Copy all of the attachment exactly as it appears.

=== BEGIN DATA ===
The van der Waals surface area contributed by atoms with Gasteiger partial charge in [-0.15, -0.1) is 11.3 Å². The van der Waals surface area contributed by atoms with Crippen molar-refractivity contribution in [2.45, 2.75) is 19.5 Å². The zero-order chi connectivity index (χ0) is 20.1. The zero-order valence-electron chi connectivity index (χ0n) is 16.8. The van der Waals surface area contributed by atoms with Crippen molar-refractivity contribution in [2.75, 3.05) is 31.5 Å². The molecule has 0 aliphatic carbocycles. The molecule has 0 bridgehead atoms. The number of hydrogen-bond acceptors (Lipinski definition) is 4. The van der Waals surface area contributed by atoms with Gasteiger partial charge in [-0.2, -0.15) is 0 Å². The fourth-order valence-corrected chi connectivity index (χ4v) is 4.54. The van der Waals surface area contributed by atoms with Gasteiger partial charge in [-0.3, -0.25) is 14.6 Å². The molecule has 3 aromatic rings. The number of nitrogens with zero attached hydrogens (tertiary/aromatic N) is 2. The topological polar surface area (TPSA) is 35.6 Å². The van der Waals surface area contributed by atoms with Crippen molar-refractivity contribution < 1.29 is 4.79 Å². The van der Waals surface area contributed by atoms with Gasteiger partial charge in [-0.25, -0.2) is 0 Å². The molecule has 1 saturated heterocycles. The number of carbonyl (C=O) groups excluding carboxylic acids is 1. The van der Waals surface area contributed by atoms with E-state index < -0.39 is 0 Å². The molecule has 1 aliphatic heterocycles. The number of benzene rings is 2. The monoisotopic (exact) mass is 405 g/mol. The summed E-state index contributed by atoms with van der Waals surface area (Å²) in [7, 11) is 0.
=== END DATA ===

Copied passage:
The van der Waals surface area contributed by atoms with Gasteiger partial charge in [-0.15, -0.1) is 11.3 Å². The van der Waals surface area contributed by atoms with Crippen molar-refractivity contribution in [2.45, 2.75) is 19.5 Å². The zero-order chi connectivity index (χ0) is 20.1. The zero-order valence-electron chi connectivity index (χ0n) is 16.8. The van der Waals surface area contributed by atoms with Crippen molar-refractivity contribution in [2.75, 3.05) is 31.5 Å². The molecule has 0 aliphatic carbocycles. The molecule has 0 bridgehead atoms. The number of hydrogen-bond acceptors (Lipinski definition) is 4. The van der Waals surface area contributed by atoms with Gasteiger partial charge in [-0.2, -0.15) is 0 Å². The fourth-order valence-corrected chi connectivity index (χ4v) is 4.54. The van der Waals surface area contributed by atoms with Gasteiger partial charge in [-0.3, -0.25) is 14.6 Å². The molecule has 3 aromatic rings. The number of nitrogens with zero attached hydrogens (tertiary/aromatic N) is 2. The topological polar surface area (TPSA) is 35.6 Å². The van der Waals surface area contributed by atoms with Crippen molar-refractivity contribution < 1.29 is 4.79 Å². The van der Waals surface area contributed by atoms with Gasteiger partial charge in [-0.25, -0.2) is 0 Å². The molecule has 1 saturated heterocycles. The number of carbonyl (C=O) groups excluding carboxylic acids is 1. The van der Waals surface area contributed by atoms with E-state index < -0.39 is 0 Å². The molecule has 1 aliphatic heterocycles. The number of benzene rings is 2. The monoisotopic (exact) mass is 405 g/mol. The summed E-state index contributed by atoms with van der Waals surface area (Å²) in [7, 11) is 0.